Uruguay’s Property Market Experiencing Strong 2011

With housing prices rising everywhere — as high as 28% in some markets — Uruguay is in the midst of a property market boom. Investors looking to jump …

With housing prices rising everywhere — as high as 28% in some markets — Uruguay is in the midst of a property market boom. Investors looking to jump in on the rise should be warned, though, that the economy is reaching overheated status, and interest rates are on the rise as the government looks to cool the markets. For more on this continue reading the article from Global Property Guide below.

Montevideo’s housing markets have had a good year. 

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Montevideo’s apartment prices surged by 22% over the year, showing specially strong growth at year-end.
Houses became 17% more expensive, according to the property valuation firm Valora, reported on the site Situacion Inmobilaria. 
Uruguay’s economy grew by a stunning 8.5% in 2010, up from 2.86% in 2009, with a 10.8% increase in domestic demand.
Of Montevideo’s districts, Carrasco Norte had the highest annual house price increase, at 28.1%. Punta Carretas, with 2nd highest house prices, followed with an annual price growth of 25.5%. Next was Pocitos (22.5%).
Punta Gorda and Cordón had the lowest price rises, at 8.4% and 7.7% respectively.
Apartments with sea view are most favored
Prices in Montevideo’s east coastal areas tend to be substantially higher than elsewhere, ranging from US$1,970 to US$2,315 per sq. m. (for properties of between 90 and 165 m²).  Sea view buildings command a 11% to 18% price premium above the average coastal district price, according to Valora. The price gap is heavily evident in New Pocitos, with seaview apartments priced 18.1% higher in 2010, as compared to only a 4.8% gap in 2009. Malvin and Pocitos had 16.6% and 16.1% seaview price-gaps in 2010, up from 11.5% and 3.2% gaps in 2009, respectively.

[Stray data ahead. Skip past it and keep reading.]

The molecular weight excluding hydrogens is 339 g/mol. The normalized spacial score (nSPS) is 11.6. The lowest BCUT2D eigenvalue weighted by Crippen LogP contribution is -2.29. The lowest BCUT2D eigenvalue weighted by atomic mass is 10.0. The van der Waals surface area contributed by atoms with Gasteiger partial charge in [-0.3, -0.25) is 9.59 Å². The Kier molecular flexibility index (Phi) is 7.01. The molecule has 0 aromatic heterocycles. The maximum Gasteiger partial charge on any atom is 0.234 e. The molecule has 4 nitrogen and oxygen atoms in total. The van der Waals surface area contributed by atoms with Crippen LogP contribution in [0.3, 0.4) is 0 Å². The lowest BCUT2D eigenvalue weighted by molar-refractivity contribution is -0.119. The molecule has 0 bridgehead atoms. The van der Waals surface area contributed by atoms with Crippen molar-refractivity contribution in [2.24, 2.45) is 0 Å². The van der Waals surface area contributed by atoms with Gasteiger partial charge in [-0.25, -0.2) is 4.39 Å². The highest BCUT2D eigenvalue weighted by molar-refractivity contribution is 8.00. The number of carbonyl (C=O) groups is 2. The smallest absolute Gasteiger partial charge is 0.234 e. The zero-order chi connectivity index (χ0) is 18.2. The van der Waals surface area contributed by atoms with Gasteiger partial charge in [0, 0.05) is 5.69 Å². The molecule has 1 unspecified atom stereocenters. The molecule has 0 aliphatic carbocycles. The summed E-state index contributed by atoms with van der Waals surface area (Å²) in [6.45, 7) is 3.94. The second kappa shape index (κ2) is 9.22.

Especially high increases in prices of sea-view apartments occurred in New Pocitos (up 39.1%), Malvin (up 27.4%) (New Pocitos has the most expensive houses in Montevideo).  Pocitos also experienced high price increases with prices up 27.7% (with view) and 13.6% (without). Apartments with sea views in Punta Carretas increased by 26.6% during the year, to an average price of US$2,446 per sq. m.
Other significant price increases took place in Parque Rodo (21.9%), Centro (22.5%), and Carrasco, Buceo and Parque Batlle (ranging from 8% to 15%). 
Buildings in Montevideo’s downtown areas (Old Town, Centro, Cordon, Palermo and Parque Rodo) had average prices ranging between US$1,145 and US$1,425 per square meter (for buildings with average areas between 62 m² and 104 m²). in Parque Batlle and Tres Cruces, average prices were US$1,478 per sq. m. and US$1,669 per sq. m. 
Moderate to good yields
Rental yields in Uruguay are moderate to good.
Gross rental yields on 300 sq. m. and 200 sq. m. apartments were around 6.88% and 6.73%, respectively, according to Global Property Guide Research in November 18, 2010.
On the other hand, smaller units of 50 sq. m. had higher yields, at 7.59%.  Rental values rose 10.17% n the year, according to official statistics.